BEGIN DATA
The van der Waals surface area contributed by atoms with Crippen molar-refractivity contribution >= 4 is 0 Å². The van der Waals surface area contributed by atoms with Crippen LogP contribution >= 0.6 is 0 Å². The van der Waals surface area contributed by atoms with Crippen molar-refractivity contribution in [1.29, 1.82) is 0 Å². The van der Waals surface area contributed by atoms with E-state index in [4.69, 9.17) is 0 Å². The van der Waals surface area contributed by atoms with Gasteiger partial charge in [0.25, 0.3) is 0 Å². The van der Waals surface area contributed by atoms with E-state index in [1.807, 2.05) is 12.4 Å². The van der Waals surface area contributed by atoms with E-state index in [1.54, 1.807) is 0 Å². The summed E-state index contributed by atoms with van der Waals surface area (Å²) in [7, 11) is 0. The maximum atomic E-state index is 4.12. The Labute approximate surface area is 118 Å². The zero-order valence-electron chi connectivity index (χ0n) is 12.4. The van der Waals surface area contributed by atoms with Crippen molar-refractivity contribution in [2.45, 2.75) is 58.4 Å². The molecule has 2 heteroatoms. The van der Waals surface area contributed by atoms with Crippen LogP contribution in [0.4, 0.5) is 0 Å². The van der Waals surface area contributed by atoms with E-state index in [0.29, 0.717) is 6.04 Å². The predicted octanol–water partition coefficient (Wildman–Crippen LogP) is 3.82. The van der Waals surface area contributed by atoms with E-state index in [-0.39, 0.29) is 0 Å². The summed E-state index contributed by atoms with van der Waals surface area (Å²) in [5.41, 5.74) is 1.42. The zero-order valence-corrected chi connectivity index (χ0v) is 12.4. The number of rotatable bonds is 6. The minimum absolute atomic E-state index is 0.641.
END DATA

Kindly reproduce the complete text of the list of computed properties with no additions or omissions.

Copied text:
The van der Waals surface area contributed by atoms with Crippen molar-refractivity contribution >= 4 is 0 Å². The van der Waals surface area contributed by atoms with Crippen LogP contribution >= 0.6 is 0 Å². The van der Waals surface area contributed by atoms with Crippen molar-refractivity contribution in [1.29, 1.82) is 0 Å². The van der Waals surface area contributed by atoms with E-state index in [4.69, 9.17) is 0 Å². The van der Waals surface area contributed by atoms with Gasteiger partial charge in [0.25, 0.3) is 0 Å². The van der Waals surface area contributed by atoms with E-state index in [1.807, 2.05) is 12.4 Å². The van der Waals surface area contributed by atoms with E-state index in [1.54, 1.807) is 0 Å². The summed E-state index contributed by atoms with van der Waals surface area (Å²) in [7, 11) is 0. The maximum atomic E-state index is 4.12. The Labute approximate surface area is 118 Å². The zero-order valence-electron chi connectivity index (χ0n) is 12.4. The van der Waals surface area contributed by atoms with Crippen molar-refractivity contribution in [2.45, 2.75) is 58.4 Å². The molecule has 2 heteroatoms. The van der Waals surface area contributed by atoms with Crippen LogP contribution in [0.4, 0.5) is 0 Å². The van der Waals surface area contributed by atoms with E-state index in [0.29, 0.717) is 6.04 Å². The predicted octanol–water partition coefficient (Wildman–Crippen LogP) is 3.82. The van der Waals surface area contributed by atoms with E-state index in [-0.39, 0.29) is 0 Å². The summed E-state index contributed by atoms with van der Waals surface area (Å²) in [5.41, 5.74) is 1.42. The zero-order valence-corrected chi connectivity index (χ0v) is 12.4. The number of rotatable bonds is 6. The minimum absolute atomic E-state index is 0.641.